Cocteau’s child: Kelly presents Dargelos

By Philip W. Sandstrom
Copyright 2008, 2018 Philip W. Sandstrom

(First published on November 13, 2008, For the full review, subscribers please e-mail  paulbenitzak@gmail.com . Not a subscriber? Subscribe today for  just $36/year, $21 for students.  To subscribe, just designate your payment through PayPal to  paulbenitzak@gmail.com ,  or write us at that address to learn how to subscribe by check.)

Building the dance audience: Rat-faced Bastards in the Kitchen with Michelson

By Chris Dohse
Copyright 2003, 2018 Chris Dohse

(To receive the complete article, first published on April 18, 2003, subscribers please e-mail paulbenitzak@gmail.com. Not a subscriber? Subscribe to the DI for one year for just $36/year or $21 or Euros for students, as attested to by a copy of your student I.D., by designating your PayPal payment in that amount to paulbenitzak@gmail.com, or write us at that address to learn how to pay by check, and receive full access to all new articles plus our 20-year archive of 2000 reviews by 150 critics of performances and art exhibits on five continents.

Back to the Future: How to access stories on the Dance Insider & Arts Voyager

Returning to its roots as a Direct E-mail List — as the most effective, efficient way to serve our subscribers, writers, advertisers, and readers — the DI will heretofore make all new content, as well as reprints from our 20-year archive of more than 2,000 exclusive reviews by 150 writers of performances on five continents, plus news, commentary, art, and the Jill Johnston Archive, available strictly by e-mail. To subscribe to the DI and access both this new content and archived stories, for just $29.95/year individuals or $49.95 institutions, just designate your PayPal payment in that amount to paulbenitzak@gmail.com, or write us at that address to find out about payment by check or in Euros. (In the latter case, the payments will be directed to our European correspondents.) You can also contact us at that address to find out about limited, well-integrated e-mail advertising options.

Warhol Chelsea Girls (& Guys) @ MoMA

moma andy afternoon smallIn the fall of 1966, “The Chelsea Girls,” Andy Warhol’s double-screen endeavor, began its journey from downtown marvel to uptown hit. To celebrate the new book “Andy Warhol’s The Chelsea Girls” and the ongoing Warhol film digitalization project, the Warhol Museum and the Museum of Modern Art are presenting the premiere of a new high-quality digital scan of the film. Running May 4 through May 13 at MoMa, the Chelsea Girls Exploded also features related films and never-before-seen material shot by Warhol to create his epic of the New York underground scene. Above: Andy Warhol, “Afternoon,” 1966. Pictured: Donald Lyons, Dorothy Dean, Edie Sedgwick, Ondine, Arthur Loeb. [MOM 15170 frame-055327] Copyright 2018 the Andy Warhol Museum, Pittsburgh, PA, a museum of the Carnegie Institute. All rights reserved. Film still courtesy the Andy Warhol Museum.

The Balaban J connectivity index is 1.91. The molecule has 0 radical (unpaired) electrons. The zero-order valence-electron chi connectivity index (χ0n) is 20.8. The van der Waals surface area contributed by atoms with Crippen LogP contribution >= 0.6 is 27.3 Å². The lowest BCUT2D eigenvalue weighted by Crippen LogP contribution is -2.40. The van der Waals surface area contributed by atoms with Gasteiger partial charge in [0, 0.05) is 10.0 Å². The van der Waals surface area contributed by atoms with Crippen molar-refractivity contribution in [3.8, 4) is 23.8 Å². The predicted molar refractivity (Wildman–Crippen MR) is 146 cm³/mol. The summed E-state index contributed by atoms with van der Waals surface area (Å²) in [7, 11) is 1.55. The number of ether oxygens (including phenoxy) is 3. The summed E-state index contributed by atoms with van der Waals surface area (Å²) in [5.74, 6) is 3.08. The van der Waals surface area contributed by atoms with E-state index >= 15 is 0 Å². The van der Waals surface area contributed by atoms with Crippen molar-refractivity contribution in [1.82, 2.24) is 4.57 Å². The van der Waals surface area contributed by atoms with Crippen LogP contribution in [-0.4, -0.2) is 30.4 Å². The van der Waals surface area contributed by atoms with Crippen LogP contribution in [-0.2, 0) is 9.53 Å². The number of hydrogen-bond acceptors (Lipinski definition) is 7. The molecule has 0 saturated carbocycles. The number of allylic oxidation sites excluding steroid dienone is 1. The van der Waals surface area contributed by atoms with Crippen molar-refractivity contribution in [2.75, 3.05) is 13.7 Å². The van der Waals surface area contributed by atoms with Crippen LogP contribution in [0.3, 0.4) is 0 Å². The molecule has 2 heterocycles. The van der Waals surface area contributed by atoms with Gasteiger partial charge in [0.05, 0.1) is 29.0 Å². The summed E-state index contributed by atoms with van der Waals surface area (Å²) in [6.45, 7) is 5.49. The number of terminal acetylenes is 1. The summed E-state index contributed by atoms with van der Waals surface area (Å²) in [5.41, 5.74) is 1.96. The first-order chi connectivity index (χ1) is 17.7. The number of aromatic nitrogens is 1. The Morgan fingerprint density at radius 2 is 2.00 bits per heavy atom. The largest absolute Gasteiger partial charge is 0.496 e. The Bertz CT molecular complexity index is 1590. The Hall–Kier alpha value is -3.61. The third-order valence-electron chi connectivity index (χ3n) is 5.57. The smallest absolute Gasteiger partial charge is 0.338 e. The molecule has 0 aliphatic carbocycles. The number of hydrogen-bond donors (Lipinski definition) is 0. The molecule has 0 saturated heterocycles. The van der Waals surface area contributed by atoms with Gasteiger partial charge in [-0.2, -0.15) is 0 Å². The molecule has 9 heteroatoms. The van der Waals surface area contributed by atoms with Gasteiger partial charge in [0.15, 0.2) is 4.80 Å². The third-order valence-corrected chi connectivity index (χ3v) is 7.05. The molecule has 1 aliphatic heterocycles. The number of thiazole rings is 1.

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Celebrating 20 years as the Internet’s longest-running arts magazine, the Dance Insider & Arts Voyager is now offering Home page ads with photos starting at just $49/month when you sign up by April 2. Contact paulbenitzak@gmail.com for more information to join Freespace Dance (top), Slippery Rock University Dance (above), and others in sponsoring the Dance Insider & Arts Voyager, for two decades the leading voice for artists.

Emma Bovary and the battle over the female body, viewed by Tiago Rodrigues (& Gustave Flaubert) at the Bastille

Bovary for re-postTiago Rodrigues’s “Bovary,” based on the Flaubert novel and the legal process around it: Morality played out on paper and on the female body. Photograph of Alma Palacios by and copyright Pierre Grosbois and courtesy Theatre de la Bastille.

By Paul Ben-Itzak
Copyright 2016, 2018 Paul Ben-Itzak

“Bovary” is being reprised at the Theatre de la Bastille in Paris through March 28.

PARIS – What I love about Tiago Rodrigues, the director of the Portuguese National Theater who is “occupying” the Theatre de la Bastille for two months with three works, is that he defies the conventional wisdom that attracting contemporary audiences requires jettisoning the classical canon. Rodrigues understands that if an oeuvre like Gustave Flaubert’s “Madame Bovary” (whose original title was “Madame Bovary, or Provincial Morals”) has endured for 160 years, it’s because despite changing mores, its portrayal of societal turmoil (above all the conflict between individual comportment and predominant national values) is still pertinent. Even if today it’s not the loose morals of a married woman that are accused of threatening societal norms, as was the case with the story of Emma Bovary, but the custom of a small group of Muslim women to cover all or part of their bodies that is perceived by some as threatening the presumed norms of lay values, the battle terrain is the same: the woman’s body.

To receive the complete article, first published on May 29, 2016, subscribers please contact publisher Paul Ben-Itzak at paulbenitzak@gmail.com. Not a subscriber? Subscribe to the Dance Insider & Arts Voyager for just $29.95/year ($99 for institutions gets full access for all your teachers, students, dance company members, etc.) by designating your PayPal payment in that amount to paulbenitzak@gmail.com, or write us at that address to learn how to pay by check. Subscribers receive full access to the DI/AV Archive of 2,000 exclusive reviews by 150 leading critics of performances and art on five continents from 1998 through 2015. You can also purchase a complete copy of the Archives for just $49 (individuals) or $109 (institutions) Contact Paul at paulbenitzak@gmail.com. Sign up by March 9 and receive a FREE Home page photo ad.